Supreme Court wants vacancies in consumer dispute bodies filled up in 8 weeks

It asks Centre to do ‘legislative impact study’ on Consumer Protection Act

Updated - August 11, 2021 05:53 pm IST

Published - August 11, 2021 03:21 pm IST - NEW DELHI:

A view of the Supreme Court of India. File

A view of the Supreme Court of India. File

The Supreme Court on Wednesday gave the Centre and the States eight weeks to fill up the vacancies in the consumer disputes redressal commissions.

“Is there some ‘muhurrat’ required for taking steps? States are defeating the purpose for which the consumer protection laws have been made... they have been made for the benefit of people,” Justice Sanjay Kishan Kaul, heading a Bench, also comprising Justice Hrishikesh Roy, said.

The Bench asked the Centre to conduct a comprehensive “legislative impact study” on the Consumer Protection Act of 2019.

“We want to know the impact of this legislation on litigation,” Justice Kaul said. The court gave the government four weeks to complete the study. When the government complained about the paucity of time, Justice Kaul said, “you make legislations instantly. You rush through so many things, you can rush through this too...”

‘Is it deliberate?’

The court asked if the governments, both at the Centre and in the States, had deliberately kept the vacancies pending to dissuade people from filing complaints.

“You don’t want complaints to be processed, for citizens to get justice? There is no manpower, there is no infrastructure.... People get fed up. You say ‘we will get this thing done’ or ‘we will get that thing done’, and then nothing happens. You seem to have only vacancies and not appointments,” Justice Kaul slammed the governments. The legislative intent behind the Consumer Protection Act was to empower ordinary citizens, he noted.

“However, the ground reality is different. There is little attempt made to translate the legislative intent to administrative infrastructure, facilities, staff, Members in order for the functioning of the consumer disputes commissions,” the Bench stated.

The Centre had dilly-dallied over the appointments of Members in the National Commission.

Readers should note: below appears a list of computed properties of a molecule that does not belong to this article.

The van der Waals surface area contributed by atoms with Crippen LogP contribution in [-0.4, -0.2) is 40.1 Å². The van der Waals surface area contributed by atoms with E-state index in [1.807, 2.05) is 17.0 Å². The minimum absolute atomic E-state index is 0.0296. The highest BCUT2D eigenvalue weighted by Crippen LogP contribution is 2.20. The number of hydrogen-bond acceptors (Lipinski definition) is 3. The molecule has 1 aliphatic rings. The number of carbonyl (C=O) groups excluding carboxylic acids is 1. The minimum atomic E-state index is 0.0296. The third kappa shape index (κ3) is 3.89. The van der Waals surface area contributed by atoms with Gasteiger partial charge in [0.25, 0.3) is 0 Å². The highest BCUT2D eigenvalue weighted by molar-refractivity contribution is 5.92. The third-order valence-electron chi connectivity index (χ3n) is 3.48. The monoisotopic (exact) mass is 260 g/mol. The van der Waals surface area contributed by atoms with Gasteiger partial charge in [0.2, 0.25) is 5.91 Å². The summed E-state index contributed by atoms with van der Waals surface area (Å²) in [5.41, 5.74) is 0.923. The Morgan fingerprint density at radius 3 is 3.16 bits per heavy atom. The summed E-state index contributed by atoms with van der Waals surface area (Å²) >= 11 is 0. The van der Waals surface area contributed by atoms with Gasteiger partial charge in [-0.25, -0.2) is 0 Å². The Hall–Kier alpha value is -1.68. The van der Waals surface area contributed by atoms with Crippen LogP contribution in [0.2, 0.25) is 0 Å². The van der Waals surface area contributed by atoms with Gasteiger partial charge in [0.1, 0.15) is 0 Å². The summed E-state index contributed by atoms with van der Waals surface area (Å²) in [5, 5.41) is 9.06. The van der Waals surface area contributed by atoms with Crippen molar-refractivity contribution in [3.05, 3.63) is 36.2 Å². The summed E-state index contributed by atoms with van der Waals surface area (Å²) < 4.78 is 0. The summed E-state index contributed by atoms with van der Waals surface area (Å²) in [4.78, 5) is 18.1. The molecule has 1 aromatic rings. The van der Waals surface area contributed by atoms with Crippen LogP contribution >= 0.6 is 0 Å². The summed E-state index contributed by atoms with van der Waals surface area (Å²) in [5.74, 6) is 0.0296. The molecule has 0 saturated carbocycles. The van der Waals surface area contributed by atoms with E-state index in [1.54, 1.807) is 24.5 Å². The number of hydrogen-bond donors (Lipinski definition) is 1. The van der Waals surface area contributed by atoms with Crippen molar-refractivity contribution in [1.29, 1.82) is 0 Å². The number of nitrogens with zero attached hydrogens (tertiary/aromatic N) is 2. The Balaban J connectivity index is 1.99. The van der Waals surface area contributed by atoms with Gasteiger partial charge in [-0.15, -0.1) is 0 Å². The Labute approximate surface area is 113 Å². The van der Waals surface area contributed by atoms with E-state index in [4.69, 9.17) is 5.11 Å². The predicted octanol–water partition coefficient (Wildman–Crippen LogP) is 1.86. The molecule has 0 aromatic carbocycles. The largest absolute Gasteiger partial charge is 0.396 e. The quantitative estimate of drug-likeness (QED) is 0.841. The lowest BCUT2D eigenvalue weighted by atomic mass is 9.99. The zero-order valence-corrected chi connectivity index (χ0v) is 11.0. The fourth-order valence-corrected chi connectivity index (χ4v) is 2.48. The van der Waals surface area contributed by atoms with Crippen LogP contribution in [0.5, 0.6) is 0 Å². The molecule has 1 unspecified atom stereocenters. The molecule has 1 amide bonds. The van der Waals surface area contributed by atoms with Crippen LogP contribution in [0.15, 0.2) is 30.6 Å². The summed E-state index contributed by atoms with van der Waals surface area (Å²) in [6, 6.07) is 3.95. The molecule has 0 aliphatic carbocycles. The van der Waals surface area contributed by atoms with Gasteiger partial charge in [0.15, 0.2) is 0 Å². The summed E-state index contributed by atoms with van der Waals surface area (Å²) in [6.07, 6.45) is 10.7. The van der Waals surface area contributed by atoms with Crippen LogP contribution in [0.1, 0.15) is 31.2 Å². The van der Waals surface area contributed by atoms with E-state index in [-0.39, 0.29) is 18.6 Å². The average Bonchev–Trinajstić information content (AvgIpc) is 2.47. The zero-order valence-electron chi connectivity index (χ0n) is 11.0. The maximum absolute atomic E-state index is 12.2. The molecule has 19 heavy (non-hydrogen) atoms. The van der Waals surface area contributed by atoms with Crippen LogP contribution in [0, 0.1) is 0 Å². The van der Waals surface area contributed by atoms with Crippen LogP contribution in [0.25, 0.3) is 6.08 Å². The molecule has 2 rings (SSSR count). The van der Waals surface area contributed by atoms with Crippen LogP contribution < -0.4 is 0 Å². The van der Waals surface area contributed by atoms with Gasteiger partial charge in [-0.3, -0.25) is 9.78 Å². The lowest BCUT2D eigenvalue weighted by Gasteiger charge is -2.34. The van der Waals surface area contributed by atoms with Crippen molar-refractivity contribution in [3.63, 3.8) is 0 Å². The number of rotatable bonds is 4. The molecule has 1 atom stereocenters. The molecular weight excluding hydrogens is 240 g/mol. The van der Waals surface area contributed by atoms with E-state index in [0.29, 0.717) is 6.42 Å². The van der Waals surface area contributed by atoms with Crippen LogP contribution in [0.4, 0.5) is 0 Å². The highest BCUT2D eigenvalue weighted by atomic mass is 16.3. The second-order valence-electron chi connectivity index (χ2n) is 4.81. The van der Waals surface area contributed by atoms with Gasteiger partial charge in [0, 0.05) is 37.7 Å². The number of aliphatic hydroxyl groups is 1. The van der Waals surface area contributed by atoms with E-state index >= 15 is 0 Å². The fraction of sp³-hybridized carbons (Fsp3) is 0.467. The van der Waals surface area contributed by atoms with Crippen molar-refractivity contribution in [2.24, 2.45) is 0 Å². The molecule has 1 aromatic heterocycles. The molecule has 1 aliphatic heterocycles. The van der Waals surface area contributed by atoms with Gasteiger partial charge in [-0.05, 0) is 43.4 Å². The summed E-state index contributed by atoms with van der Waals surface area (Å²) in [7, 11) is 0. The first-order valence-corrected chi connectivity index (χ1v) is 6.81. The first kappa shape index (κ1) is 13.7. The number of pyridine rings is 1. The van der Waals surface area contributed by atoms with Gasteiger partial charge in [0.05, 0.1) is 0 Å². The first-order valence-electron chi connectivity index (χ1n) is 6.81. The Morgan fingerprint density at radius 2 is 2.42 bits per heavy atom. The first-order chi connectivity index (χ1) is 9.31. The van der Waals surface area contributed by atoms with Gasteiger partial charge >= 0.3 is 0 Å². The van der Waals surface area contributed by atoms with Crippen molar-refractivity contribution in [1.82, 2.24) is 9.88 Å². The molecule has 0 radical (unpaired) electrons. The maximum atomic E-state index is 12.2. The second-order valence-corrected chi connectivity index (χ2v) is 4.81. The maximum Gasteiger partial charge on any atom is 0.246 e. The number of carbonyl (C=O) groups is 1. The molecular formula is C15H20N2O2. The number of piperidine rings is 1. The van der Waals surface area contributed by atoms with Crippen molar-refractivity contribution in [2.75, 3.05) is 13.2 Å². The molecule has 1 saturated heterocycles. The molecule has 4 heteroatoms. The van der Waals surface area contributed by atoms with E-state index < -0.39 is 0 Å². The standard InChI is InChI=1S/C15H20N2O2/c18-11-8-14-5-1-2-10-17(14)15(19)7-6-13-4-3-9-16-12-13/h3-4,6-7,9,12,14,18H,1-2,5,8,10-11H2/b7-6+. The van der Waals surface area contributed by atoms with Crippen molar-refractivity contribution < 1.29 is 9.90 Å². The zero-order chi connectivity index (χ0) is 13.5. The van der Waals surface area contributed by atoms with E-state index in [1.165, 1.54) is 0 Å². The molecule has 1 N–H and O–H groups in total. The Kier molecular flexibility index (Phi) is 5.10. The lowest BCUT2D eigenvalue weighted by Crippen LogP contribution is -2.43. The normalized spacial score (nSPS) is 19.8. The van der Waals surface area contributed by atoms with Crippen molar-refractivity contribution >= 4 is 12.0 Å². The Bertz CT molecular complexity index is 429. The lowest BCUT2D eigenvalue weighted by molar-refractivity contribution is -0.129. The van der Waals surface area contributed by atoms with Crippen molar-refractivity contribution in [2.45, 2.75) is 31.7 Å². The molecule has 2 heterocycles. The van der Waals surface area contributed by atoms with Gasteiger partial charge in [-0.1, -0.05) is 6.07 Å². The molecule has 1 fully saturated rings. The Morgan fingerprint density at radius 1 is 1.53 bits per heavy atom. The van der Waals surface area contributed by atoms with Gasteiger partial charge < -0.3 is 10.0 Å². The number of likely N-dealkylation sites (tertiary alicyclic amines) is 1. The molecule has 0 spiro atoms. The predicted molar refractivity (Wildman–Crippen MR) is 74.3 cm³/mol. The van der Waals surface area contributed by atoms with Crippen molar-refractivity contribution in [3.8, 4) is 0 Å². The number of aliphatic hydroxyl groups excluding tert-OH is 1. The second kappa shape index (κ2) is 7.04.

Ongoing litigation

Additional Solicitor General Aman Lekhi, for the Centre, said there was an ongoing litigation in the court regarding the tenure of tribunal members. The Centre was waiting for its outcome. Mr. Lekhi also referred to the recent passing of the Tribunal Reforms Bill of 2021, which had the same provisions regarding tenure, etc, as the Tribunals Reforms (Rationalisation and Conditions of Service) Ordinance, 2021 that was struck down by the court in the recent verdict in the Madras Bar Association case. The to and fro of litigation and legislation had caused “confusion”, delaying appointments.

Justice Kaul addressed the law officer, “Somebody will keep challenging. Now, somebody will challenge this law too... That does not mean you stop appointments. Mr. Lekhi, when you want to do something, there is no ‘confusion’. My question is simple. You have appointed four persons, when are you appointing the remaining three people? You need to have the requisite number of people to deal with the cases filed”.

The court said if it could ask the States to comply with a eight-week deadline, it could “jolly well” also ask the Centre to do the same thing.

Justice Kaul said, “The schedule for the States will equally apply for the Centre”.

The court asked the States to advertise the existing and potential vacancies in two weeks. Those States which have not set up selection committees should do so in two weeks, it ordered. “All vacancies to be filled up by States, Union Territories within maximum eight weeks.”

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